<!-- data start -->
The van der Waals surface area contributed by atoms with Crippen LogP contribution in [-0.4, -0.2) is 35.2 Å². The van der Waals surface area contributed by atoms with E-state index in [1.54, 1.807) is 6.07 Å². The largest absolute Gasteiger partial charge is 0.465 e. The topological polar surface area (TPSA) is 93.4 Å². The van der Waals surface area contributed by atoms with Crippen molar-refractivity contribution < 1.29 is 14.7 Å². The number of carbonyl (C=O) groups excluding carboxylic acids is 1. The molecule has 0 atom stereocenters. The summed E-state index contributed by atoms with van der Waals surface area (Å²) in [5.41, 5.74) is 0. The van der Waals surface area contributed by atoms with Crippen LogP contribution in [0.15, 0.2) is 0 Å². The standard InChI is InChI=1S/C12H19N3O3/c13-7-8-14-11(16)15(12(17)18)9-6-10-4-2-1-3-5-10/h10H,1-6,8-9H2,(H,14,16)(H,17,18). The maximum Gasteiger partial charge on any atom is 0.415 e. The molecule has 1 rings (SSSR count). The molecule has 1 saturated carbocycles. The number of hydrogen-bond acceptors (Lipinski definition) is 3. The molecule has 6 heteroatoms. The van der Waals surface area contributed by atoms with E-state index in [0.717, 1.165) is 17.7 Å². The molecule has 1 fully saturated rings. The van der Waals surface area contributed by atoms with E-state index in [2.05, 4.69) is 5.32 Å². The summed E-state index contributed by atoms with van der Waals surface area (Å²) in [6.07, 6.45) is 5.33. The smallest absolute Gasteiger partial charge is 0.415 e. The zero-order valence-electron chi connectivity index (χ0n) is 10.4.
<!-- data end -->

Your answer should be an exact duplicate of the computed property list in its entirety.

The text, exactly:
The van der Waals surface area contributed by atoms with Crippen LogP contribution in [-0.4, -0.2) is 35.2 Å². The van der Waals surface area contributed by atoms with E-state index in [1.54, 1.807) is 6.07 Å². The largest absolute Gasteiger partial charge is 0.465 e. The topological polar surface area (TPSA) is 93.4 Å². The van der Waals surface area contributed by atoms with Crippen molar-refractivity contribution < 1.29 is 14.7 Å². The number of carbonyl (C=O) groups excluding carboxylic acids is 1. The molecule has 0 atom stereocenters. The summed E-state index contributed by atoms with van der Waals surface area (Å²) in [5.41, 5.74) is 0. The van der Waals surface area contributed by atoms with Crippen LogP contribution in [0.15, 0.2) is 0 Å². The standard InChI is InChI=1S/C12H19N3O3/c13-7-8-14-11(16)15(12(17)18)9-6-10-4-2-1-3-5-10/h10H,1-6,8-9H2,(H,14,16)(H,17,18). The maximum Gasteiger partial charge on any atom is 0.415 e. The molecule has 1 rings (SSSR count). The molecule has 1 saturated carbocycles. The number of hydrogen-bond acceptors (Lipinski definition) is 3. The molecule has 6 heteroatoms. The van der Waals surface area contributed by atoms with E-state index in [0.717, 1.165) is 17.7 Å². The molecule has 1 fully saturated rings. The van der Waals surface area contributed by atoms with E-state index in [2.05, 4.69) is 5.32 Å². The summed E-state index contributed by atoms with van der Waals surface area (Å²) in [6.07, 6.45) is 5.33. The smallest absolute Gasteiger partial charge is 0.415 e. The zero-order valence-electron chi connectivity index (χ0n) is 10.4.